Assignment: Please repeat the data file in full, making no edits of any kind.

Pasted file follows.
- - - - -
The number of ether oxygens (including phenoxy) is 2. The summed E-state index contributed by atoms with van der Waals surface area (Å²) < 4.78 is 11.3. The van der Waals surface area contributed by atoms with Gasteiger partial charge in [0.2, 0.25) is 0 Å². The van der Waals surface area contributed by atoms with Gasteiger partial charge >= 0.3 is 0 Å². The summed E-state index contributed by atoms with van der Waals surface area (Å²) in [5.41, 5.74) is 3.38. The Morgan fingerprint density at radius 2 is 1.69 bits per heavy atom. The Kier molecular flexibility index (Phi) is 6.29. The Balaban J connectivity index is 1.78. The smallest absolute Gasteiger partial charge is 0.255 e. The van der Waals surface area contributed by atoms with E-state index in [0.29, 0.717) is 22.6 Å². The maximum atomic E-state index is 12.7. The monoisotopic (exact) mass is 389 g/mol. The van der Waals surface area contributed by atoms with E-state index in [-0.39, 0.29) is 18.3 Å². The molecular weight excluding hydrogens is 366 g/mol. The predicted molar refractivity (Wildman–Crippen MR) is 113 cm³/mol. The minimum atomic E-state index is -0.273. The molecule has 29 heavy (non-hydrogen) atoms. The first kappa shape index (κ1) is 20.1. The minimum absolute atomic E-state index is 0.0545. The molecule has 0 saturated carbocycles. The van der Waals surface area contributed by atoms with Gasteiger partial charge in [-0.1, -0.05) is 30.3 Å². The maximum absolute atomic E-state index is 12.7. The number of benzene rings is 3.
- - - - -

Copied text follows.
The number of ether oxygens (including phenoxy) is 2. The summed E-state index contributed by atoms with van der Waals surface area (Å²) < 4.78 is 11.3. The van der Waals surface area contributed by atoms with Gasteiger partial charge in [0.2, 0.25) is 0 Å². The van der Waals surface area contributed by atoms with Gasteiger partial charge >= 0.3 is 0 Å². The summed E-state index contributed by atoms with van der Waals surface area (Å²) in [5.41, 5.74) is 3.38. The Morgan fingerprint density at radius 2 is 1.69 bits per heavy atom. The Kier molecular flexibility index (Phi) is 6.29. The Balaban J connectivity index is 1.78. The smallest absolute Gasteiger partial charge is 0.255 e. The van der Waals surface area contributed by atoms with E-state index in [0.29, 0.717) is 22.6 Å². The maximum atomic E-state index is 12.7. The monoisotopic (exact) mass is 389 g/mol. The van der Waals surface area contributed by atoms with E-state index in [-0.39, 0.29) is 18.3 Å². The molecular weight excluding hydrogens is 366 g/mol. The predicted molar refractivity (Wildman–Crippen MR) is 113 cm³/mol. The minimum atomic E-state index is -0.273. The molecule has 29 heavy (non-hydrogen) atoms. The first kappa shape index (κ1) is 20.1. The minimum absolute atomic E-state index is 0.0545. The molecule has 0 saturated carbocycles. The van der Waals surface area contributed by atoms with Gasteiger partial charge in [-0.1, -0.05) is 30.3 Å². The maximum absolute atomic E-state index is 12.7. The number of benzene rings is 3.